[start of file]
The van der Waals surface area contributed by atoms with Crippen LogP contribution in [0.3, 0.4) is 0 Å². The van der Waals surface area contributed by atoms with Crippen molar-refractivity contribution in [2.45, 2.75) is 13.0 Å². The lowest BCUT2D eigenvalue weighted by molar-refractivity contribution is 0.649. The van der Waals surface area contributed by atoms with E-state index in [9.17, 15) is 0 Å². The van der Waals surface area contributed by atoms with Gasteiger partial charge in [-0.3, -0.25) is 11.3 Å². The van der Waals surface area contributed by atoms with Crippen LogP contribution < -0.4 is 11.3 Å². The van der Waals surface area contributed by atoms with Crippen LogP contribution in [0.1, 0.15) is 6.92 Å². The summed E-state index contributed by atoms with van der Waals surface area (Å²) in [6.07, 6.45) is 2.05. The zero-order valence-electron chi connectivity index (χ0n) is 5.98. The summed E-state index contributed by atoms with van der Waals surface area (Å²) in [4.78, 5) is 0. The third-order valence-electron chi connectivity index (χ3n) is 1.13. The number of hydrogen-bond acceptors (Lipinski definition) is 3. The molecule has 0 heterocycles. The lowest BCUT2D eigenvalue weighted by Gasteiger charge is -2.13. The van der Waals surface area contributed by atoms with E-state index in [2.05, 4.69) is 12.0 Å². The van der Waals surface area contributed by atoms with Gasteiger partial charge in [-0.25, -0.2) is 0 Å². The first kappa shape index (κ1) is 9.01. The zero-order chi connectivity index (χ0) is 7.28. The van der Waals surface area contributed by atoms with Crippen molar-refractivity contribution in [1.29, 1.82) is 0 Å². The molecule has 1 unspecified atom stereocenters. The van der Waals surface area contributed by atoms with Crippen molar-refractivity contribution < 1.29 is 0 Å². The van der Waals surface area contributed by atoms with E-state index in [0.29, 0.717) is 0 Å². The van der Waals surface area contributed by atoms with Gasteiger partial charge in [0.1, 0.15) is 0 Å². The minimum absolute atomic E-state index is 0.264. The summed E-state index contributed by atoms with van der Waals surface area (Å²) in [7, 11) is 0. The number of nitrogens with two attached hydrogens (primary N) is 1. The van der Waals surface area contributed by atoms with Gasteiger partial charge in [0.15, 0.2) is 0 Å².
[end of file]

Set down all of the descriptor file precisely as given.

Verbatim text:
The van der Waals surface area contributed by atoms with Crippen LogP contribution in [0.3, 0.4) is 0 Å². The van der Waals surface area contributed by atoms with Crippen molar-refractivity contribution in [2.45, 2.75) is 13.0 Å². The lowest BCUT2D eigenvalue weighted by molar-refractivity contribution is 0.649. The van der Waals surface area contributed by atoms with E-state index in [9.17, 15) is 0 Å². The van der Waals surface area contributed by atoms with Gasteiger partial charge in [-0.3, -0.25) is 11.3 Å². The van der Waals surface area contributed by atoms with Crippen LogP contribution < -0.4 is 11.3 Å². The van der Waals surface area contributed by atoms with Crippen LogP contribution in [0.1, 0.15) is 6.92 Å². The summed E-state index contributed by atoms with van der Waals surface area (Å²) in [6.07, 6.45) is 2.05. The zero-order valence-electron chi connectivity index (χ0n) is 5.98. The summed E-state index contributed by atoms with van der Waals surface area (Å²) in [4.78, 5) is 0. The third-order valence-electron chi connectivity index (χ3n) is 1.13. The number of hydrogen-bond acceptors (Lipinski definition) is 3. The molecule has 0 heterocycles. The lowest BCUT2D eigenvalue weighted by Gasteiger charge is -2.13. The van der Waals surface area contributed by atoms with E-state index in [2.05, 4.69) is 12.0 Å². The van der Waals surface area contributed by atoms with Gasteiger partial charge in [-0.25, -0.2) is 0 Å². The first kappa shape index (κ1) is 9.01. The zero-order chi connectivity index (χ0) is 7.28. The van der Waals surface area contributed by atoms with Crippen molar-refractivity contribution in [1.29, 1.82) is 0 Å². The molecule has 1 unspecified atom stereocenters. The van der Waals surface area contributed by atoms with Crippen molar-refractivity contribution < 1.29 is 0 Å². The van der Waals surface area contributed by atoms with E-state index in [0.29, 0.717) is 0 Å². The van der Waals surface area contributed by atoms with Gasteiger partial charge in [0.1, 0.15) is 0 Å². The minimum absolute atomic E-state index is 0.264. The summed E-state index contributed by atoms with van der Waals surface area (Å²) in [7, 11) is 0. The number of nitrogens with two attached hydrogens (primary N) is 1. The van der Waals surface area contributed by atoms with Gasteiger partial charge in [0.15, 0.2) is 0 Å².